Sales enablement according to HubSpot, is the technology, processes, and content that empowers sales teams to sell efficiently at a higher velocity. And brace yourself for this one: marketing plays, or should play, a key role in the sales enablement process for B2B companies.

Whether the above sentence has you ready to fall out of your chair or stand up and clap, read on. We’ll cover why sales enablement should matter to marketers and their role in B2B sales enablement execution.

B2B Sales Enablement

Why Sales Enablement Should Matter to Marketers

Today’s modern buyers are different from buyers of old. The sales process is heavily led by the buyers and dictated by the market. Who specializes in the buyer’s journey and converting leads to customers alongside sales? Marketing.

A Seismic article quoted Matt Heinz, President of Heinz Marketing, as saying the following on an episode of the Sales Enablement Shift podcast, “If you’re in B2B marketing today and you’re not thinking every day about sales, what the pipeline looks like, or how close the organization is to hitting the number, then you’re not nearly as integrated in strategy – let alone tactics or activities – as you should be.” Yaaaasss. 💯

We created a guide to make sales and marketing alignment easier. Click here to get it.

This quote really says it all. If the company isn’t making money, more than just the sales team will be in hot water. The above just drives home the fact that strategy, goals, alignment, and yes sales, should be driving teams company-wide.

Successful sales are everybody’s business, but marketing has the skill set to enable sales to be successful and propel growth.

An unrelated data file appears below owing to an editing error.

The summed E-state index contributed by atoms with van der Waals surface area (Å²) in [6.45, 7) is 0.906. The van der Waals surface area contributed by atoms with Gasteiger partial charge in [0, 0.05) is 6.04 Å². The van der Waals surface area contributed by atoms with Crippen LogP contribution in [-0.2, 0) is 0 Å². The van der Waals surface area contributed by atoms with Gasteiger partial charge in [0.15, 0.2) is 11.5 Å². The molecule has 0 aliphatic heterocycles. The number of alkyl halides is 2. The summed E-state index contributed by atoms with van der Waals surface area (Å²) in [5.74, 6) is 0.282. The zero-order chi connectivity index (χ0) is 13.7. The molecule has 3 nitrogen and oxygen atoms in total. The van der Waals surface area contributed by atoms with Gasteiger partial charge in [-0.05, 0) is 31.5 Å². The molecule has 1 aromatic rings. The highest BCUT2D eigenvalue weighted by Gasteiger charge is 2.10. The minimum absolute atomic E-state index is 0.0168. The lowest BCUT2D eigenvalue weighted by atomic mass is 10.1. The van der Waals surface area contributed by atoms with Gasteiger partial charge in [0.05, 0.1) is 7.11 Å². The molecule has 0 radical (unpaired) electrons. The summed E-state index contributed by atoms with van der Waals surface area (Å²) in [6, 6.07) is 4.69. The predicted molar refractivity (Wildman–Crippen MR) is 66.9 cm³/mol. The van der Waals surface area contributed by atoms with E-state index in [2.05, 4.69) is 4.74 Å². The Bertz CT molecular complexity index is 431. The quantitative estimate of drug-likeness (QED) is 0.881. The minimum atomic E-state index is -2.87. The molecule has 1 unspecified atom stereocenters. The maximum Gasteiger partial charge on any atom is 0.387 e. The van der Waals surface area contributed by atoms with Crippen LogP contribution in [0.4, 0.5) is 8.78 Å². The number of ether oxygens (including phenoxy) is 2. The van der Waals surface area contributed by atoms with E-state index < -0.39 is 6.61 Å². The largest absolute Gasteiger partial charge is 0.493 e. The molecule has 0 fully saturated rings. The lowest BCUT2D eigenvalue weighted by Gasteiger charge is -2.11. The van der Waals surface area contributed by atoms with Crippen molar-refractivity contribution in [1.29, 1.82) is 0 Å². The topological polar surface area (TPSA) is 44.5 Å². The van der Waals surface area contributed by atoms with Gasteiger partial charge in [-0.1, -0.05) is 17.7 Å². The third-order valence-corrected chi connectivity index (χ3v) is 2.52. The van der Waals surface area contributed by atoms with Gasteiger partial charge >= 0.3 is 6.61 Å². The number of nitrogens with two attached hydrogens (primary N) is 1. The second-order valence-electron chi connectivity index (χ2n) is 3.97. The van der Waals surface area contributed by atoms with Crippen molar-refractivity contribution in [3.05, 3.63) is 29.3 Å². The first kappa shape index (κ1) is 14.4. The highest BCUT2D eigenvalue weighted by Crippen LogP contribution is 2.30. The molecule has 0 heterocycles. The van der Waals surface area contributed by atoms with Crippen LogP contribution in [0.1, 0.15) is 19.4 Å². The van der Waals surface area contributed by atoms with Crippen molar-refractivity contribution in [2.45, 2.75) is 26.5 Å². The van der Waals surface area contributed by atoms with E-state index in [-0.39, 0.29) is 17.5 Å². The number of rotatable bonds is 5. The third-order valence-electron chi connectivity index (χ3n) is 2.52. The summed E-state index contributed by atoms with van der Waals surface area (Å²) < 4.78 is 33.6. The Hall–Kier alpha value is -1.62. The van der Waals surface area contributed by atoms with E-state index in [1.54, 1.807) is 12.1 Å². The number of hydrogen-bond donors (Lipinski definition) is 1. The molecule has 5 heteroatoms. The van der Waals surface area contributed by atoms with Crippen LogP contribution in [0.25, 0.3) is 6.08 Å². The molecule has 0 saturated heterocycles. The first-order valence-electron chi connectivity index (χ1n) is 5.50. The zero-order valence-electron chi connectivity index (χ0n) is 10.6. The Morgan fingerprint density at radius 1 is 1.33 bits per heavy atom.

Marketing’s Role in Sales Enablement

Sales enablement is really less about sales and more about serving the buyer through the buyer’s journey. It results in an empowered sales team that sells at a higher velocity which ultimately equals happier customers.

B2B Sales Enablement

With that being said, there are several ways marketing can move the needle and enable sales.

Lead Qualification

Reporting needs vary from company to company, but one constant is the need to qualify leads. Every B2B company has to have some type of lead qualification process. Marketing’s role falls under the Sales and Marketing SLA, but more specifically, the Marketing Qualified Lead (MQL) process. [Read more about SLAs here.]

At a high level, MQLs are leads that are ready to be qualified by the sales team. Once the criteria are set and agreed upon, marketing can help with the implementation and qualification process. When marketing does some of the qualification and heavy lifting up front (digitally of course) it ensures sales are talking to leads that are ready to be talked to. It’s a win for everybody including the buyer.

Lead Scoring is a way to put your qualification process into action. Download our guide to learn more.


A major component of sales enablement is arming the sales team with information they can use when selling. Don’t let your brain pigeonhole you into a sales deck. Information can range from internal best practices to customer-facing sales sheets. According to the TOPO blog, regardless of the form the information takes, it needs to be easy to consume and reusable across the sales organization.

Content Audit

Speaking of easy to use, have we mentioned content audits? Content audits at Lake One are a living breathing workbook that houses all of the client’s content (both internal and external facing). The workbook also notes what part of the buyer’s journey that piece of content serves, the location of the document, the persona, if it is a fit for a workflow, etc.